Sunflower Valley cover

Draft-and-Draw the Happiest ‘Sunflower Valley’

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Sunflower Valley cover

Create the friendliest village in Sunflower Valley filled with houses, sheep, sunflowers, and railroad tracks.

What Is Sunflower Valley?

Sunflower Valley is a roll-and-write (or, really, a draft-and-draw) game for 2 to 5 players, ages 8 and up, and takes about 45–60 minutes to play. It was released at Essen this year by Hobby World, and is expected to arrive in the US sometime in December through Ultra Pro with a retail price of $30—CoolStuffInc has it available for preorder now. The game is family-friendly, with nothing inappropriate for kids; the rules are simple but there is a somewhat tricky rule about connecting sheep and houses that may be a little confusing for some players.

(There was a prior version of Sunflower Valley published in 2017 by Fully Analog, though it appears to be sold out.)

Sunflower Valley components
Sunflower Valley components. (Pre-production copy shown) Photo: Jonathan H. Liu

Sunflower Valley Components

Note that my photos are of a pre-production copy and final component quality differs slightly—in particular, the finished dice are engraved instead of just stickered. My prototype also didn’t include a first player token, but that was easily substituted. The final version will be a wooden locomotive meeple.

Here’s what’s included:

  • Dice board
  • 20 double-sided player sheets
  • 5 dry-erase markers
  • 6 dice
  • First Player token
Sunflower Valley different player sheets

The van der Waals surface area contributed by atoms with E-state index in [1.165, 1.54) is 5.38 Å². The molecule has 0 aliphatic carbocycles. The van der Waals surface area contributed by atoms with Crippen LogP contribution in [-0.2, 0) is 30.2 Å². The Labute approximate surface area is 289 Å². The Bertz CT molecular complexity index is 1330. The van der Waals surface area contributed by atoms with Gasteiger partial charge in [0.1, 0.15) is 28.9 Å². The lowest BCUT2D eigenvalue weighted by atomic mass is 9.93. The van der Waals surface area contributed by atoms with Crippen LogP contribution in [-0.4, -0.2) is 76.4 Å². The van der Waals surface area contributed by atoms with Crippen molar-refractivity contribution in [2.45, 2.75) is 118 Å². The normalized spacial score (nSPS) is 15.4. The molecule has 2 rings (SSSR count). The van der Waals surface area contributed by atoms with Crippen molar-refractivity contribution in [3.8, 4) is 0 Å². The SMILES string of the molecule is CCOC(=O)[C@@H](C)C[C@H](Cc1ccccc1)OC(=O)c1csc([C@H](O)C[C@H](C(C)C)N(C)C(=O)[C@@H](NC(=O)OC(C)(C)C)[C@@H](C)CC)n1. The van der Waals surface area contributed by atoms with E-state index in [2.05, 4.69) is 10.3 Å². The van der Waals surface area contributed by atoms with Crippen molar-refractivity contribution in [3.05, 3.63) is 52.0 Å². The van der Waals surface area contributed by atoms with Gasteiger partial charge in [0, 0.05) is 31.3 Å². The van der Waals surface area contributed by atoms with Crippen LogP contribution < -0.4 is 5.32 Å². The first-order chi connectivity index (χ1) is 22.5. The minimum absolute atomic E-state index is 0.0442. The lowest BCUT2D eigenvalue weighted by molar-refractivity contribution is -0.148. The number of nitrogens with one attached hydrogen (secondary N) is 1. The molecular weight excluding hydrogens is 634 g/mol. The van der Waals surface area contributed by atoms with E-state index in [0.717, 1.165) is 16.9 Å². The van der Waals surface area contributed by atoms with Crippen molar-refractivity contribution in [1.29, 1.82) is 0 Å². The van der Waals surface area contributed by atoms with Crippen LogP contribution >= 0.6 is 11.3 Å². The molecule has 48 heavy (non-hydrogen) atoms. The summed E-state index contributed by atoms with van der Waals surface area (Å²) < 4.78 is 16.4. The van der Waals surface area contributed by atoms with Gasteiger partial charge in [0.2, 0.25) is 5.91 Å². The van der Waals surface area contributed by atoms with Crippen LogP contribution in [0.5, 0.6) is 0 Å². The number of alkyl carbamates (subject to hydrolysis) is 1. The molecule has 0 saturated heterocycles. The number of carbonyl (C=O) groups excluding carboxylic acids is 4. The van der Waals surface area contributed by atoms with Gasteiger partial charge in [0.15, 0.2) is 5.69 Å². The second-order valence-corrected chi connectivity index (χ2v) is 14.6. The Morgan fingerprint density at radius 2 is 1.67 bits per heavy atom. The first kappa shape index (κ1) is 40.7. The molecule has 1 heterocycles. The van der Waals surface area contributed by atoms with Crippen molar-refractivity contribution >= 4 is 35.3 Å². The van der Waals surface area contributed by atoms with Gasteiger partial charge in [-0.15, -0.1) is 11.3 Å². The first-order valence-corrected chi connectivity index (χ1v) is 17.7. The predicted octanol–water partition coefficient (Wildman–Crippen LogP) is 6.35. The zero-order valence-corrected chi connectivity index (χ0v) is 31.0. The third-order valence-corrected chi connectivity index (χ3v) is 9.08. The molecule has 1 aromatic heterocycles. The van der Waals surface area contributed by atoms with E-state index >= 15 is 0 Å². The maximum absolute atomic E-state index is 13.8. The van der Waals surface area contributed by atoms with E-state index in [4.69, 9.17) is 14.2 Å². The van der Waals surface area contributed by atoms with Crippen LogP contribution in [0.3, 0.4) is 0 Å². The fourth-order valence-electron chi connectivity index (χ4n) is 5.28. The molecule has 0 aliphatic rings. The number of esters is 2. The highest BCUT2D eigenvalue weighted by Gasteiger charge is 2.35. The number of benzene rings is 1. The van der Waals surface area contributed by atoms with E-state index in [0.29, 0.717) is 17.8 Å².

The different player sheet options allow for a variety of layouts. Photo: Jonathan H. Liu

The player sheets are all glossy cardstock, so you can draw on them with the included markers and then erase them. I love this idea for roll-and-write games, which typically include paper sheets (sometimes with tiny golf pencils) because it’s a lot less waste. Not only that, but having reusable sheets means that Sunflower Valley can include 8 different boards to play with: each sheet is double-sided with two different boards, and there are 5 copies of each version. This offers multiple layouts to play with.

Sunflower Valley dice
Cute houses, happy sunflowers, and cuddly sheep! (Finished dice are engraved instead of stickered.) Photo: Jonathan H. Liu

Everything about the game is pretty adorable. The dice faces depict houses, sunflowers, sheep, and railroad tracks, and they’re cute little doodles. The boards are colorful hexes with some mountain spaces and sunflowers in the borders. One nice touch is that the sheets have small icons in each of the colored hexes to help color blind players distinguish them (and match them up with the five dice spaces on the dice board), though they are pretty tiny on the player sheets.

GeekDad Approved Tabletop Game 2018

Sunflower Valley is GeekDad Approved!

How to Play Sunflower Valley

You can download a copy of the rulebook here.

The Goal

The goal of the game is to score the most points by clever placement of your doodles on your player sheet.

Sunflower Valley starting setup
My starting house, according to the setup sheet. Photo: Jonathan H. Liu